Divorce Procedure Filing for Divorce in Fault and No-Fault States

  1. There is always be a reason or “grounds” to file for divorce regardless of whether you are filing in a “no-fault” state. The distinction is that a spouse who files for divorce in a no-fault state does not have to prove who is at fault for the marriage ending. This article will further explain the grounds for filing for divorce in both fault and no-fault states.

    Fault and No-Fault Divorce Filing Options


    State law for fault and no-fault divorce options vary. In all states, the person filing for divorce (the “petitioner”) must state a reason for requesting that the court should dissolve the marriage. At present, every U.S. state has a no-fault divorce option. In a no-fault divorce filing, the petitioner can allege that the marriage has simply broken down and that the parties can’t work out their problems. The petitioner is not required to prove the truth of the allegations, only state that they exist.

    If a petitioner files for divorce on a fault basis, one of the recognized grounds for divorce is required to be alleged. The grounds for divorce vary between states but virtually all include reasons such as desertion, adultery and imprisonment. The petitioner will also need to prove in court that the spouse was to blame for the marriage ending.

    No-Fault Grounds for Divorce


    The reason or grounds for a no-fault divorce are worded somewhat differently between states although there they can be described by two broad categories:
    • General failure of the marriage;
    • Separation of the spouses for a significant period of time.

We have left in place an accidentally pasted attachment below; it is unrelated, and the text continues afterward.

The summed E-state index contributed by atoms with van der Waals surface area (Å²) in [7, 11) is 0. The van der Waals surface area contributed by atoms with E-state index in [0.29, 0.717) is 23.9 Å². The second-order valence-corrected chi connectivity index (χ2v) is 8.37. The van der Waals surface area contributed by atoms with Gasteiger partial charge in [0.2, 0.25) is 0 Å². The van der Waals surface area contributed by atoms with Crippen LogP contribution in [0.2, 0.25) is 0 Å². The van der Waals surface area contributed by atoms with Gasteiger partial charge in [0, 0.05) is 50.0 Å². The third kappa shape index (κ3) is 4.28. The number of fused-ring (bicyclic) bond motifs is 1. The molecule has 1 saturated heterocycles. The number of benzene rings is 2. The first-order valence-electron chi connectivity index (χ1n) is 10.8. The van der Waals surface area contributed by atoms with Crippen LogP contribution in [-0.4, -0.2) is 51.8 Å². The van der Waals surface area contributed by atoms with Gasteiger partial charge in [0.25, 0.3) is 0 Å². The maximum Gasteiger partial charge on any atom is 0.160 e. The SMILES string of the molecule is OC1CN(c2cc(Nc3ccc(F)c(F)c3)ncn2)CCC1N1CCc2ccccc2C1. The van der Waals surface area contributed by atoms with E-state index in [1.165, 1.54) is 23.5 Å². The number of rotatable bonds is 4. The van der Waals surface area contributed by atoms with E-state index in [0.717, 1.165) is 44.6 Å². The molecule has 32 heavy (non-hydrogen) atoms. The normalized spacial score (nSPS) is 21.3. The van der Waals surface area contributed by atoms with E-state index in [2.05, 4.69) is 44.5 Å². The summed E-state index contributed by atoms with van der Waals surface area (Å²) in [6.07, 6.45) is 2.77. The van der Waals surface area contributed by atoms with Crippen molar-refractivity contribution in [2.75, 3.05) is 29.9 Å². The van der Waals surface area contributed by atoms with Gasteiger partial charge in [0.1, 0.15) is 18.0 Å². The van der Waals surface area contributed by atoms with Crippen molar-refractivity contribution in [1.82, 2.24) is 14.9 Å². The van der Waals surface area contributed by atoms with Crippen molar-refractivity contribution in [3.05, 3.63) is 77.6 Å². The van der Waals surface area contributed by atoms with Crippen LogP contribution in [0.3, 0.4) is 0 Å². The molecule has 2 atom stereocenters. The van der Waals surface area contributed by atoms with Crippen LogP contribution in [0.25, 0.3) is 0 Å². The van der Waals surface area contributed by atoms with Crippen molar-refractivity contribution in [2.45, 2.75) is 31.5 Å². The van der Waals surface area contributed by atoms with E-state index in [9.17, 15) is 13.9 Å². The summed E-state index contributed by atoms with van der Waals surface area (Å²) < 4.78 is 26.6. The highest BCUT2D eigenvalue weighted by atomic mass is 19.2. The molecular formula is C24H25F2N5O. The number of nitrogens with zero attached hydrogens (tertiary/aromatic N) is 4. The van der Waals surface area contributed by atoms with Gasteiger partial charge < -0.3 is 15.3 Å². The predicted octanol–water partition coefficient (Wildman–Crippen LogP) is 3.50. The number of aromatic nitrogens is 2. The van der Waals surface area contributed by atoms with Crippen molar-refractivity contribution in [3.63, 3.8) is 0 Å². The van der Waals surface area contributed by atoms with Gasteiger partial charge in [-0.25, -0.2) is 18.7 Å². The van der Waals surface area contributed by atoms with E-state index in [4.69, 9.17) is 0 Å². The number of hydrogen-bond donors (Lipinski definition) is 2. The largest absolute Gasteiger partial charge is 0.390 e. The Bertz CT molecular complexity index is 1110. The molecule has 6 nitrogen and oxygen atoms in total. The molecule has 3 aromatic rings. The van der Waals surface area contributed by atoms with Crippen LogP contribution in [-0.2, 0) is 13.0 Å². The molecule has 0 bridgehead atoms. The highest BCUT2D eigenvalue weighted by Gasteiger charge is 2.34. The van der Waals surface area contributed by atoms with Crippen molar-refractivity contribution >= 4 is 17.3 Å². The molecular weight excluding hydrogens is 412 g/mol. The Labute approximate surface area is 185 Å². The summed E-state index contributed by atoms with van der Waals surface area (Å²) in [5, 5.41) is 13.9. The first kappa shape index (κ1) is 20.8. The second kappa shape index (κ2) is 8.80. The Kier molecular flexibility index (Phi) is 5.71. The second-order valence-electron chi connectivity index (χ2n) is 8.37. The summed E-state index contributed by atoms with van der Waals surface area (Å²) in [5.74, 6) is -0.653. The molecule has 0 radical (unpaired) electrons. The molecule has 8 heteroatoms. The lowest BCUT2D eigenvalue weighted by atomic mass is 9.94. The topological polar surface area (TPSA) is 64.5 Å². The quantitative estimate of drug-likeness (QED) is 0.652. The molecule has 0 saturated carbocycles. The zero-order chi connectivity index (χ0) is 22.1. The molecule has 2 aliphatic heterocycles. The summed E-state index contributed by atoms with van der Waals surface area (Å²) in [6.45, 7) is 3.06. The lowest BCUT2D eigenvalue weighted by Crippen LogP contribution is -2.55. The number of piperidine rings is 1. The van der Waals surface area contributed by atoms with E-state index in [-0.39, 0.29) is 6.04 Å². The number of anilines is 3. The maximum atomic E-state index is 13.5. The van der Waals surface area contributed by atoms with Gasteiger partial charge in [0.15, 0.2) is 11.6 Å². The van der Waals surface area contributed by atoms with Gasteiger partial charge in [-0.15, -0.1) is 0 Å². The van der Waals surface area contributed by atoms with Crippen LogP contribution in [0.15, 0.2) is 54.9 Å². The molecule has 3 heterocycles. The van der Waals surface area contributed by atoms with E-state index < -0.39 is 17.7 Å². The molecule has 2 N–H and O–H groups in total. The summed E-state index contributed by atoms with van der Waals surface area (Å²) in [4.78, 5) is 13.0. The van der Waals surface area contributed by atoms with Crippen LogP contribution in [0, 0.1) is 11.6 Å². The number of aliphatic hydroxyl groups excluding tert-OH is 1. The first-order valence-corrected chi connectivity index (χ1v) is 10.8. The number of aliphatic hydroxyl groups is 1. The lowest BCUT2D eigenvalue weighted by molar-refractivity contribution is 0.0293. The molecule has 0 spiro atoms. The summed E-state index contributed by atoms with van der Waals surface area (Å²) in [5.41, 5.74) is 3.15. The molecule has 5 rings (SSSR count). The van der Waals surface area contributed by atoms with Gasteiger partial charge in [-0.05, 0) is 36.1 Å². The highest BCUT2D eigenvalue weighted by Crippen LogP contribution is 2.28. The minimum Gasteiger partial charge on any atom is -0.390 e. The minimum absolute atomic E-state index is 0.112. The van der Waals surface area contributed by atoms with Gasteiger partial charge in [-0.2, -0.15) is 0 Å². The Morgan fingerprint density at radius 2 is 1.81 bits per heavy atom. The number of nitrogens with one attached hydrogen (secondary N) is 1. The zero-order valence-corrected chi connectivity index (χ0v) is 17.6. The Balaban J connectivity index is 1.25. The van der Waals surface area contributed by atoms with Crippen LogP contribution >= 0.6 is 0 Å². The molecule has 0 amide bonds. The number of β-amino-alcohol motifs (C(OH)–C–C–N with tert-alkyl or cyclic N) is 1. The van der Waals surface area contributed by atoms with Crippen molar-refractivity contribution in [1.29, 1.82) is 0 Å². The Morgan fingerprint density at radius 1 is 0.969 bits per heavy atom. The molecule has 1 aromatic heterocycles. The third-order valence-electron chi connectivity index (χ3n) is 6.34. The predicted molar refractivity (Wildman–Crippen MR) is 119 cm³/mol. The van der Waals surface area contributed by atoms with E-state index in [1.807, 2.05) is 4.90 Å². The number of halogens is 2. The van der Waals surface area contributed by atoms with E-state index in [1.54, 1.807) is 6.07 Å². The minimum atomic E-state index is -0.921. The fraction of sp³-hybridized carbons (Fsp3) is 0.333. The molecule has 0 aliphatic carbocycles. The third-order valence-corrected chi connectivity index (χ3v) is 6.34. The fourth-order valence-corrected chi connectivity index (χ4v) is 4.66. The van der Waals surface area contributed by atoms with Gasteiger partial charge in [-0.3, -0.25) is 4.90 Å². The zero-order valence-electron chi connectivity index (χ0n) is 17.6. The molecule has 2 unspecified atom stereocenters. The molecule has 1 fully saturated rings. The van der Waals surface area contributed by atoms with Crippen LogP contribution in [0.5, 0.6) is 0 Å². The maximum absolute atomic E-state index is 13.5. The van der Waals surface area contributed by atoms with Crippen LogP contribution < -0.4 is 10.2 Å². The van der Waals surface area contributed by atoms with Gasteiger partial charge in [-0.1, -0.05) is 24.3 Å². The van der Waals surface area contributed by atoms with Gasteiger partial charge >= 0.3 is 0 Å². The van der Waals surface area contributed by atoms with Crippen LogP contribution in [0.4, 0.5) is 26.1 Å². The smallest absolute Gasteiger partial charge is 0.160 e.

When a marriage fails because the relationship between the spouses has broken down, it is usually possible to get a no-fault divorce in most states. The terminology commonly used to describe this fractured relationship is similar and includes:
    • Incompatibility
    • Irreversible failure of the marriage
    • Insupportability
    • Irreconcilable differences
    Some states will not accept a bare statement that the marriage has broken down and the court may require that the couple separate for a period of time before a no-fault divorce decree will be granted. The separation period varies and is dependent upon state law.

    Fault Based Grounds for a Divorce


    Most states permit divorce to be filed based upon the fault of a spouse. The traditional grounds for divorce require that the spouse claiming fault has to prove that the marriage ended due to the wrongful actions of the other spouse. The most common grounds in a fault-based divorce are:
    • Desertion
    • Bigamy
    • Adultery
    • Incompetence or Mental illness
    • Abuse or cruelty
    • Drug or alcohol abuse
    • Impotence
    • Criminal conviction (with or without a jail sentence)

    Do I Need a Divorce Lawyer?


    While it is optimal to have the benefit of professional experience and training, it is not always practical or available, such as a result of financial limitations. In the case of clear, simple no-fault divorce filings where there is no question about financial matters or child custody, it is possible for a person to handle a no-fault divorce by themselves. When a divorce is complicated and concerns issues such as division of property, alimony, child custody and child support payments, it is extremely challenging for a person to manage the proceedings without the help of an experienced divorce lawyer.
    Divorce & Family Law:
    Divorce Procedure

    Michael M. Wechsler

    Michael M. Wechsler
    Michael M. Wechsler is an experienced attorney, founder of TheLaw.com, A. Research Scholar at Columbia Business School and of-counsel to Kaplan, Williams & Graffeo, LLC. He was also an SVP and chief Internet strategist at Zedge.net and legal consultant at Kroll Ontrack, a leading service e-discovery and computer forensics service provider.

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